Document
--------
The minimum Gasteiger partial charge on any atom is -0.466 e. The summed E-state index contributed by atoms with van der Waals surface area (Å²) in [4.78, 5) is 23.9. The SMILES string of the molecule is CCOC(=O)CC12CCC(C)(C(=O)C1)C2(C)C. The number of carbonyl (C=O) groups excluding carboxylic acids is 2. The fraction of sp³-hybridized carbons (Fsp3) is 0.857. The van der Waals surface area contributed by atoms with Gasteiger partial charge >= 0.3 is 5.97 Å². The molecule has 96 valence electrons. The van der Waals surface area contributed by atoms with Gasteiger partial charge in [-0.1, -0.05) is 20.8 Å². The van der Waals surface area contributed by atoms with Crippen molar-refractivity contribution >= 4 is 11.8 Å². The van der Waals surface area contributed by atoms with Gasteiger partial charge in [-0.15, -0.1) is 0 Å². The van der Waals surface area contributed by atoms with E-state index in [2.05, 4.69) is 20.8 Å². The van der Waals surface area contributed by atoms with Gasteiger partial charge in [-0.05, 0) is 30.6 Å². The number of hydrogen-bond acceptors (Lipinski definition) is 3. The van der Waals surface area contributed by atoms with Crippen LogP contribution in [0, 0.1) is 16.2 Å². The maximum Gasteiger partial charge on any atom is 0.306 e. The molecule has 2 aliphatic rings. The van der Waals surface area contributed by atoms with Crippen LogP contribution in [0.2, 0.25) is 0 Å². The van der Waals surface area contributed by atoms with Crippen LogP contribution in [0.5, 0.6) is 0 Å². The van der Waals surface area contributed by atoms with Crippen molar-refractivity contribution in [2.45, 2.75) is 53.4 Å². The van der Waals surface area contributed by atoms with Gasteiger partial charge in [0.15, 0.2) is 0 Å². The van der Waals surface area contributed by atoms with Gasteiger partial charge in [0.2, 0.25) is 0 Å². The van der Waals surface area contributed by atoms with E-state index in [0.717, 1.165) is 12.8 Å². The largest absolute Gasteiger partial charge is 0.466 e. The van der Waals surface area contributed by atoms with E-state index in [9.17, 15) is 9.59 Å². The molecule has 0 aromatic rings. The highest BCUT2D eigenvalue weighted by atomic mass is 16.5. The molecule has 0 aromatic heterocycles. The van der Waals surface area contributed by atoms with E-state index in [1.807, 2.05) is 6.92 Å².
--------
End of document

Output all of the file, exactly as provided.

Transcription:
The minimum Gasteiger partial charge on any atom is -0.466 e. The summed E-state index contributed by atoms with van der Waals surface area (Å²) in [4.78, 5) is 23.9. The SMILES string of the molecule is CCOC(=O)CC12CCC(C)(C(=O)C1)C2(C)C. The number of carbonyl (C=O) groups excluding carboxylic acids is 2. The fraction of sp³-hybridized carbons (Fsp3) is 0.857. The van der Waals surface area contributed by atoms with Gasteiger partial charge >= 0.3 is 5.97 Å². The molecule has 96 valence electrons. The van der Waals surface area contributed by atoms with Gasteiger partial charge in [-0.1, -0.05) is 20.8 Å². The van der Waals surface area contributed by atoms with Crippen molar-refractivity contribution >= 4 is 11.8 Å². The van der Waals surface area contributed by atoms with Gasteiger partial charge in [-0.15, -0.1) is 0 Å². The van der Waals surface area contributed by atoms with E-state index in [2.05, 4.69) is 20.8 Å². The van der Waals surface area contributed by atoms with Gasteiger partial charge in [-0.05, 0) is 30.6 Å². The number of hydrogen-bond acceptors (Lipinski definition) is 3. The van der Waals surface area contributed by atoms with Crippen LogP contribution in [0, 0.1) is 16.2 Å². The maximum Gasteiger partial charge on any atom is 0.306 e. The molecule has 2 aliphatic rings. The van der Waals surface area contributed by atoms with Crippen LogP contribution in [0.2, 0.25) is 0 Å². The van der Waals surface area contributed by atoms with Crippen LogP contribution in [0.5, 0.6) is 0 Å². The van der Waals surface area contributed by atoms with Crippen molar-refractivity contribution in [2.45, 2.75) is 53.4 Å². The van der Waals surface area contributed by atoms with Gasteiger partial charge in [0.15, 0.2) is 0 Å². The van der Waals surface area contributed by atoms with Gasteiger partial charge in [0.2, 0.25) is 0 Å². The van der Waals surface area contributed by atoms with E-state index in [0.717, 1.165) is 12.8 Å². The largest absolute Gasteiger partial charge is 0.466 e. The van der Waals surface area contributed by atoms with E-state index in [9.17, 15) is 9.59 Å². The molecule has 0 aromatic rings. The highest BCUT2D eigenvalue weighted by atomic mass is 16.5. The molecule has 0 aromatic heterocycles. The van der Waals surface area contributed by atoms with E-state index in [1.807, 2.05) is 6.92 Å².